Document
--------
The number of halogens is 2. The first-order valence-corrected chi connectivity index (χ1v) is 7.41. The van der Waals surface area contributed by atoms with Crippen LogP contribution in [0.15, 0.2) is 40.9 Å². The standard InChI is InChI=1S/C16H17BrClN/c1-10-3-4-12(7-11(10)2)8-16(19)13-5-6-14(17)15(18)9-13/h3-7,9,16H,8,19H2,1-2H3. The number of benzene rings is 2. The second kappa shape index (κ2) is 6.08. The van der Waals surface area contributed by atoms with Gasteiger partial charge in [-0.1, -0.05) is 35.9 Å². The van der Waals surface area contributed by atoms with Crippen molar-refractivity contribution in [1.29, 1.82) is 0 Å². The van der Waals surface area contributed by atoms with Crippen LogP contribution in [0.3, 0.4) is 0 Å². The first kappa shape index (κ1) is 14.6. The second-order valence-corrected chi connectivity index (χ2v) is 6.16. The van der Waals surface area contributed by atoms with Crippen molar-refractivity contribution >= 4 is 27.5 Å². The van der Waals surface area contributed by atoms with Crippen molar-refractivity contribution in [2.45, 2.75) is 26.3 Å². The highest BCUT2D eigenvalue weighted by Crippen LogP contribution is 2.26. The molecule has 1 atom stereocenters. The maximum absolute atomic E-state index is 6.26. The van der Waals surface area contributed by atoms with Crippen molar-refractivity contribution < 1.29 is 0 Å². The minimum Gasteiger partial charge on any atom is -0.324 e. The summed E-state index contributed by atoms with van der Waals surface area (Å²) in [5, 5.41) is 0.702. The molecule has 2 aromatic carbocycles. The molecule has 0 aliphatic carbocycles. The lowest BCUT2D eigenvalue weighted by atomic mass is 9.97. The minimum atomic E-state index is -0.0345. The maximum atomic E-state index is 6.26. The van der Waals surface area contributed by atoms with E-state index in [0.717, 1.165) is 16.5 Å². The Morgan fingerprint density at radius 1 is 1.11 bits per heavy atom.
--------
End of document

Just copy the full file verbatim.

The number of halogens is 2. The first-order valence-corrected chi connectivity index (χ1v) is 7.41. The van der Waals surface area contributed by atoms with Crippen LogP contribution in [0.15, 0.2) is 40.9 Å². The standard InChI is InChI=1S/C16H17BrClN/c1-10-3-4-12(7-11(10)2)8-16(19)13-5-6-14(17)15(18)9-13/h3-7,9,16H,8,19H2,1-2H3. The number of benzene rings is 2. The second kappa shape index (κ2) is 6.08. The van der Waals surface area contributed by atoms with Gasteiger partial charge in [-0.1, -0.05) is 35.9 Å². The van der Waals surface area contributed by atoms with Crippen molar-refractivity contribution in [1.29, 1.82) is 0 Å². The van der Waals surface area contributed by atoms with Crippen LogP contribution in [0.3, 0.4) is 0 Å². The first kappa shape index (κ1) is 14.6. The second-order valence-corrected chi connectivity index (χ2v) is 6.16. The van der Waals surface area contributed by atoms with Crippen molar-refractivity contribution >= 4 is 27.5 Å². The van der Waals surface area contributed by atoms with Crippen molar-refractivity contribution in [2.45, 2.75) is 26.3 Å². The highest BCUT2D eigenvalue weighted by Crippen LogP contribution is 2.26. The molecule has 1 atom stereocenters. The maximum absolute atomic E-state index is 6.26. The van der Waals surface area contributed by atoms with Crippen molar-refractivity contribution < 1.29 is 0 Å². The minimum Gasteiger partial charge on any atom is -0.324 e. The summed E-state index contributed by atoms with van der Waals surface area (Å²) in [5, 5.41) is 0.702. The molecule has 2 aromatic carbocycles. The molecule has 0 aliphatic carbocycles. The lowest BCUT2D eigenvalue weighted by atomic mass is 9.97. The minimum atomic E-state index is -0.0345. The maximum atomic E-state index is 6.26. The van der Waals surface area contributed by atoms with E-state index in [0.717, 1.165) is 16.5 Å². The Morgan fingerprint density at radius 1 is 1.11 bits per heavy atom.